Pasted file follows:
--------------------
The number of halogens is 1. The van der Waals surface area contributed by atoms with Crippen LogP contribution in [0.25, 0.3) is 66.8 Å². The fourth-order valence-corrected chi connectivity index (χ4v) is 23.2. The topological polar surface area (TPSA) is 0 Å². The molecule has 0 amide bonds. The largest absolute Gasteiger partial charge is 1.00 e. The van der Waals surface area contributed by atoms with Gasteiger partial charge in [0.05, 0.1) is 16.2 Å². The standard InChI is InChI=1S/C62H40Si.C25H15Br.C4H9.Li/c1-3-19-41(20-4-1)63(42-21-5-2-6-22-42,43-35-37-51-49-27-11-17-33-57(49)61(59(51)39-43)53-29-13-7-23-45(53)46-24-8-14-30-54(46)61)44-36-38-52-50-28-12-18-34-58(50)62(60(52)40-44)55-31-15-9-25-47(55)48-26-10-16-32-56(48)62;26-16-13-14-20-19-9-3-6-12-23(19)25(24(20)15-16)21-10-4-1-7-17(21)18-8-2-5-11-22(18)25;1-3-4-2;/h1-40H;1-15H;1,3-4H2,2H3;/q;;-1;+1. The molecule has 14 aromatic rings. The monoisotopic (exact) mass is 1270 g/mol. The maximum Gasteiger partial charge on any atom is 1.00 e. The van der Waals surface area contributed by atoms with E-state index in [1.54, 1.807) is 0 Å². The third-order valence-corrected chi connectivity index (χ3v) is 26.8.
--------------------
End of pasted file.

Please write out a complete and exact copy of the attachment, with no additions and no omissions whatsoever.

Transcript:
The number of halogens is 1. The van der Waals surface area contributed by atoms with Crippen LogP contribution in [0.25, 0.3) is 66.8 Å². The fourth-order valence-corrected chi connectivity index (χ4v) is 23.2. The topological polar surface area (TPSA) is 0 Å². The molecule has 0 amide bonds. The largest absolute Gasteiger partial charge is 1.00 e. The van der Waals surface area contributed by atoms with Gasteiger partial charge in [0.05, 0.1) is 16.2 Å². The standard InChI is InChI=1S/C62H40Si.C25H15Br.C4H9.Li/c1-3-19-41(20-4-1)63(42-21-5-2-6-22-42,43-35-37-51-49-27-11-17-33-57(49)61(59(51)39-43)53-29-13-7-23-45(53)46-24-8-14-30-54(46)61)44-36-38-52-50-28-12-18-34-58(50)62(60(52)40-44)55-31-15-9-25-47(55)48-26-10-16-32-56(48)62;26-16-13-14-20-19-9-3-6-12-23(19)25(24(20)15-16)21-10-4-1-7-17(21)18-8-2-5-11-22(18)25;1-3-4-2;/h1-40H;1-15H;1,3-4H2,2H3;/q;;-1;+1. The molecule has 14 aromatic rings. The monoisotopic (exact) mass is 1270 g/mol. The maximum Gasteiger partial charge on any atom is 1.00 e. The van der Waals surface area contributed by atoms with E-state index in [1.54, 1.807) is 0 Å². The third-order valence-corrected chi connectivity index (χ3v) is 26.8.